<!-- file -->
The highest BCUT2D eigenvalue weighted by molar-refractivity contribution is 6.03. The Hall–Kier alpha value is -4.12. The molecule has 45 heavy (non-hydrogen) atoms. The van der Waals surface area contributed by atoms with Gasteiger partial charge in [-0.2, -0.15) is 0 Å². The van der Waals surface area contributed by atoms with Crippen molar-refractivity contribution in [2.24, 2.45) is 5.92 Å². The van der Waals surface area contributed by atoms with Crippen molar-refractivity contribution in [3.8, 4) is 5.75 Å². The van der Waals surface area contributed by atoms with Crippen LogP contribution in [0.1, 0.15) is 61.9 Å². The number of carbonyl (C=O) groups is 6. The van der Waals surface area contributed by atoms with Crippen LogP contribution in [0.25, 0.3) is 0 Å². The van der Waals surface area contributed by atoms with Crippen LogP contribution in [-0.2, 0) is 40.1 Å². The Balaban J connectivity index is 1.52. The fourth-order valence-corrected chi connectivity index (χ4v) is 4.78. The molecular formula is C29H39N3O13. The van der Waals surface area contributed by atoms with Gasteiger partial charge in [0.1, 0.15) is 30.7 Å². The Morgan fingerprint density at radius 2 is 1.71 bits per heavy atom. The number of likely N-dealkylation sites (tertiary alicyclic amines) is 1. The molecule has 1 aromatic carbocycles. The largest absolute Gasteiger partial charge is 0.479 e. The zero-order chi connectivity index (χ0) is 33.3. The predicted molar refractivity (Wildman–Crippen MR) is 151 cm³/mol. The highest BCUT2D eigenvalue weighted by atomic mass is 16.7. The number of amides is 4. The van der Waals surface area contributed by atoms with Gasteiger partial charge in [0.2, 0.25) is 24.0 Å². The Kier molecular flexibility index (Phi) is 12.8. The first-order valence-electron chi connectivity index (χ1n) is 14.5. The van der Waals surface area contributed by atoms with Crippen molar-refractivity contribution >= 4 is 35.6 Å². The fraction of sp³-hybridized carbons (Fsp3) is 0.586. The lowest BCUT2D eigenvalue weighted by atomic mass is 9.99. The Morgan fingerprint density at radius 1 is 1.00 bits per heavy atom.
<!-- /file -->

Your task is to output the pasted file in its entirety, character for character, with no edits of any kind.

The highest BCUT2D eigenvalue weighted by molar-refractivity contribution is 6.03. The Hall–Kier alpha value is -4.12. The molecule has 45 heavy (non-hydrogen) atoms. The van der Waals surface area contributed by atoms with Gasteiger partial charge in [-0.2, -0.15) is 0 Å². The van der Waals surface area contributed by atoms with Crippen molar-refractivity contribution in [2.24, 2.45) is 5.92 Å². The van der Waals surface area contributed by atoms with Crippen molar-refractivity contribution in [3.8, 4) is 5.75 Å². The van der Waals surface area contributed by atoms with Crippen LogP contribution in [0.1, 0.15) is 61.9 Å². The number of carbonyl (C=O) groups is 6. The van der Waals surface area contributed by atoms with Crippen LogP contribution in [0.25, 0.3) is 0 Å². The van der Waals surface area contributed by atoms with Crippen LogP contribution in [-0.2, 0) is 40.1 Å². The Balaban J connectivity index is 1.52. The fourth-order valence-corrected chi connectivity index (χ4v) is 4.78. The molecular formula is C29H39N3O13. The van der Waals surface area contributed by atoms with Gasteiger partial charge in [0.1, 0.15) is 30.7 Å². The Morgan fingerprint density at radius 2 is 1.71 bits per heavy atom. The number of likely N-dealkylation sites (tertiary alicyclic amines) is 1. The molecule has 1 aromatic carbocycles. The largest absolute Gasteiger partial charge is 0.479 e. The zero-order chi connectivity index (χ0) is 33.3. The predicted molar refractivity (Wildman–Crippen MR) is 151 cm³/mol. The highest BCUT2D eigenvalue weighted by atomic mass is 16.7. The number of amides is 4. The van der Waals surface area contributed by atoms with Gasteiger partial charge in [0.2, 0.25) is 24.0 Å². The Kier molecular flexibility index (Phi) is 12.8. The first-order valence-electron chi connectivity index (χ1n) is 14.5. The van der Waals surface area contributed by atoms with Crippen molar-refractivity contribution >= 4 is 35.6 Å². The fraction of sp³-hybridized carbons (Fsp3) is 0.586. The lowest BCUT2D eigenvalue weighted by atomic mass is 9.99. The Morgan fingerprint density at radius 1 is 1.00 bits per heavy atom.